‘Losing all your hair, especially at a young age, leaves you feeling like a deer in the headlights. It’s not just the hair on your head but losing all your eyebrows and eyelashes is the worst feeling ever. It makes you look ill and it’s devastating. I couldn’t get any answers, it felt like I was screaming for help and nobody could hear.’

ZaraLena decided to shave off her hair and document her journey on Instagram. ‘When I posted my first fully bald photo, it actually felt amazing. I didn’t get one bad word. Social media was like my coping mechanism, my strength came through sharing my story online.’

‘But I would say losing my facial hair was worse than losing the hair on my head. It’s not something you would ever need to think about but normally, but it makes you look ill not having lashes and brows.’

In a blog post with OK! magazine ex-Hollyoaks actress Stephanie Davis opened up about her experience of hair loss. ‘When I was ‘blonde Steph’, my hair snapped a lot and it also started to fall out with all the stress I was under. I also came up in blotches on my skin . If I touched it, it would just come out in my hands and I was told it was all the pressure I was under. I had a cry about it quite often because I didn’t feel like myself. It makes you feel womanly in a sense.’

In 2019, Stephanie underwent a hair transplant explaining she had been wanting to have the procedure done after being taunted over her ‘high forehead’ and alopecia symptoms.

Actress Lea Michele opened up about experience with postpartum hair loss on Instagram, following the birth of her son Ever. Sharing a picture of her hair falling out into her hand, she wrote: ‘The postpartum hair loss is REAL.’

Postpartum hair loss is extremely common, caused by falling oestrogen levels. Statistics show that most women see their hair return normal fullness by their child’s first birthday.

Neve Campbell started losing her hair at 23, in an episode that was triggered by a stressful divorce and heightened attention from the release of Scream. ‘At 23, I developed alopecia,’ she told The Daily Mail.

‘I was horribly overworked and going through a divorce. Also, I had stalkers and started receiving mail. I was so distressed by it all that my hair started falling out. Life hasn’t always been a bowl of cherries.’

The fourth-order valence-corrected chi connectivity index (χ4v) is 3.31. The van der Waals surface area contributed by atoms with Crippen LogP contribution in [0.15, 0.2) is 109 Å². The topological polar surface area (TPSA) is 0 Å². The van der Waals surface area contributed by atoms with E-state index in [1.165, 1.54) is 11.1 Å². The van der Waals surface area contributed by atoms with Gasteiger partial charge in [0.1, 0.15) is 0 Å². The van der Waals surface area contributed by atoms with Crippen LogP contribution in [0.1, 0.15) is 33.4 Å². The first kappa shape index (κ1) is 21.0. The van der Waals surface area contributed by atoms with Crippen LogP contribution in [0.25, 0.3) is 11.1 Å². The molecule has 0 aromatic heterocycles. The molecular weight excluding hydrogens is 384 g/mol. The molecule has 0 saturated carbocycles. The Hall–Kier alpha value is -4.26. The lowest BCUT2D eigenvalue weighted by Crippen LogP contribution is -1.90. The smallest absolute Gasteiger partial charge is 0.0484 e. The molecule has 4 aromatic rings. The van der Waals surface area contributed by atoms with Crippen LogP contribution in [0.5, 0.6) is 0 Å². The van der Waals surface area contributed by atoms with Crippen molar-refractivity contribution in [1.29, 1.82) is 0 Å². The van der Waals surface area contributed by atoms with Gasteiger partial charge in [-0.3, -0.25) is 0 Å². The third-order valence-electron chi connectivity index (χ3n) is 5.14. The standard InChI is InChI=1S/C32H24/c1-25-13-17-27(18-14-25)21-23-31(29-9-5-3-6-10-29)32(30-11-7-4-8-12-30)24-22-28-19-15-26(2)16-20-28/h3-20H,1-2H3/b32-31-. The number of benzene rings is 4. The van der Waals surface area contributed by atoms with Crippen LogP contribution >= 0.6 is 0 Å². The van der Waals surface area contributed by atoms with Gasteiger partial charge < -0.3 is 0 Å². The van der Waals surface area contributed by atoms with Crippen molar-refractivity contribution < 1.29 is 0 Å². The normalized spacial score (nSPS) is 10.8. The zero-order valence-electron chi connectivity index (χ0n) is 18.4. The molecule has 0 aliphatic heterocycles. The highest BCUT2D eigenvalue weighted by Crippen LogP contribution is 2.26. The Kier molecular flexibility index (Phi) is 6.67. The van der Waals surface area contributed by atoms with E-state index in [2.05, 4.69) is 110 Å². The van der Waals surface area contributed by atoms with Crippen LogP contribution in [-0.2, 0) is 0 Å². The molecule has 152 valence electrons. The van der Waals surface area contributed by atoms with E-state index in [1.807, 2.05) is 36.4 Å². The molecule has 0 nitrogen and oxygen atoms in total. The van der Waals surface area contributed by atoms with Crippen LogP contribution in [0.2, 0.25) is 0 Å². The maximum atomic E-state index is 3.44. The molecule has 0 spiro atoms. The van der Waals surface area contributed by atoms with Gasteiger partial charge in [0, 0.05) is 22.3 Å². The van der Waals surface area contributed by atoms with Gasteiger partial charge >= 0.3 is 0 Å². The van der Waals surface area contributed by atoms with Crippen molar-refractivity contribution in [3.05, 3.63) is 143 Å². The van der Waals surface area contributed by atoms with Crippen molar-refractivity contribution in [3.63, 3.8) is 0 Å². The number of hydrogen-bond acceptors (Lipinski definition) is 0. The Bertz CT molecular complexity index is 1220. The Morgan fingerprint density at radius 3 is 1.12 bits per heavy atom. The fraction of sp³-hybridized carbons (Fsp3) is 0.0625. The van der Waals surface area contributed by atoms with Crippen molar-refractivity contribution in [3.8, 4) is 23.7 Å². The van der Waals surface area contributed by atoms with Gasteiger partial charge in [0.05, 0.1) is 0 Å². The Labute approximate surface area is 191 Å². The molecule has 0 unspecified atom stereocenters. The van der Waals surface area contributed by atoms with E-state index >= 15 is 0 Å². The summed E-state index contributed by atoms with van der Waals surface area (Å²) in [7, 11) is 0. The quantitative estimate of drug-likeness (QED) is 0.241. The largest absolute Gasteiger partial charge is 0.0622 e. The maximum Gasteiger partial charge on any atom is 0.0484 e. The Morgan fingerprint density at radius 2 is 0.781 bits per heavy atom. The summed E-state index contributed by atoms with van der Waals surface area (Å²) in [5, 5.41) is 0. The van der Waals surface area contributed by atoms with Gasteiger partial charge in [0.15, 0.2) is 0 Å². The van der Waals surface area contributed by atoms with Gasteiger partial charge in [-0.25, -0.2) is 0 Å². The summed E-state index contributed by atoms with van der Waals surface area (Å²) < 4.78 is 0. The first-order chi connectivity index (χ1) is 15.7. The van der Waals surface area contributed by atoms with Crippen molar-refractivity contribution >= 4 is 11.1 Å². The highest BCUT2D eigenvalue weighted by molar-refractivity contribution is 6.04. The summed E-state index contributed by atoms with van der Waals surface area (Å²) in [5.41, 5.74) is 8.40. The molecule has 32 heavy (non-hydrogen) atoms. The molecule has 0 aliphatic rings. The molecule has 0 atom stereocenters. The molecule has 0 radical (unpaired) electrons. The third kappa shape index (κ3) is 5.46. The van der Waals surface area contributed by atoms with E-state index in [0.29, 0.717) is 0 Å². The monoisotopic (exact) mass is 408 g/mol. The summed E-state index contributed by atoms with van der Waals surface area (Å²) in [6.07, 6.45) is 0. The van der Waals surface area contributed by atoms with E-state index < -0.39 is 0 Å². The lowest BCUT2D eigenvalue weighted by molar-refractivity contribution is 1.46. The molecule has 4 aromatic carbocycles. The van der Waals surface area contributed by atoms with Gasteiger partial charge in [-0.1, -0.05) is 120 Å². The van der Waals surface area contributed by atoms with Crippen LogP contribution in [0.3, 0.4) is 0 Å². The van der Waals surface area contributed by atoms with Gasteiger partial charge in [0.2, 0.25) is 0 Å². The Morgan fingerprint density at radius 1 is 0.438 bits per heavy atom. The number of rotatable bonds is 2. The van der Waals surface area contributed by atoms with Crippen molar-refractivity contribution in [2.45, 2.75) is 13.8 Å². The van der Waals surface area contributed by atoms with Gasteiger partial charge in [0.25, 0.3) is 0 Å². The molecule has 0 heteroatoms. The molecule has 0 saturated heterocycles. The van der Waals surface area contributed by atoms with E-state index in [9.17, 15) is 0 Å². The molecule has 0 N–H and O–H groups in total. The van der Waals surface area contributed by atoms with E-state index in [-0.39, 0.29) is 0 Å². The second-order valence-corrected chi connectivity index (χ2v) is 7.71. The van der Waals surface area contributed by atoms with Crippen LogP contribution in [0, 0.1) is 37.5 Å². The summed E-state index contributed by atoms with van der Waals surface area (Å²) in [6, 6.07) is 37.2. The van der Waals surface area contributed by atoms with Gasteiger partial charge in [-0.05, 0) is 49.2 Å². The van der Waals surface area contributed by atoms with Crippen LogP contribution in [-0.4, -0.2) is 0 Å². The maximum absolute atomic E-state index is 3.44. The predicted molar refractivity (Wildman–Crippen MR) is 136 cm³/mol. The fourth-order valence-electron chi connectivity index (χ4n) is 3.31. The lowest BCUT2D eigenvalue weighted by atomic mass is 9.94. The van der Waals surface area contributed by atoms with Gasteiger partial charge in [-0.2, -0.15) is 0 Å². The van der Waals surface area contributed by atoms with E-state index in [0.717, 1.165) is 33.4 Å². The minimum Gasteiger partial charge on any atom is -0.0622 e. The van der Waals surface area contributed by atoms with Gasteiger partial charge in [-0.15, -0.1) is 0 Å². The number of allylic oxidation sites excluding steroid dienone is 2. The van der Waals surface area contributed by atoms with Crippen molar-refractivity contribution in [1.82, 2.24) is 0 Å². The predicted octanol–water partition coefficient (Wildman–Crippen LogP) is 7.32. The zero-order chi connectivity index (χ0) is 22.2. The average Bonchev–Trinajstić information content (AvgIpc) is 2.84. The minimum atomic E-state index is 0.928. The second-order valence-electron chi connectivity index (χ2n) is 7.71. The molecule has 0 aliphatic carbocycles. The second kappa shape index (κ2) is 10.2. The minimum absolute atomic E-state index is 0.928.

Kayla revealed on Instagram that she has a family history of female pattern baldness. After giving up on ways to thicken her hair, Itsines admitted that she’s embracing her hair and encourages others also.

‘I have had a lot of you girls ask me about my hair!! So here is a fact that I haven’t actually ever really spoken about,’ she wrote via an Instagram caption.

‘My natural hair is actually super short. I have genetically really thin hair (my grandma and mum both have really thin hair as does a lot of my family) I often just wear a clip in pony tail when I want long hair. It is something I have come to terms with over the years. I have a family history of female pattern baldness.’

‘Most days, as you would see, I leave my hair in a messy bun with a hair tie and I do nothing with it. I know we all have our own little insecurities, and one of mine has always been my hair, but it is just me! I can see my hair getting thinner and thinner the older I get.’

‘Yes, of course, I’m super conscious about it, and I’ve tried everything to fix it, trust me. But, at the same time, I am at peace with it and I will not let it rule my life. So instead I focus on being healthy and happy. This is definitely a really difficult thing to do, and I know from firsthand experience, but it is definitely worth it and you have NOTHING to be shy about, be PROUD.’

Jesy Nelson might be known for her big hair, but that’s not always been the case. Jesy spoke about her experience of hair loss with Fabulous which began when she was 13.

‘I was probably about 13 when my hair just started coming out. Stress can cause alopecia, and it wasn’t nice. I got picked on because I’ve always liked to dress differently. I’ve never really wanted to fit in with everyone else.’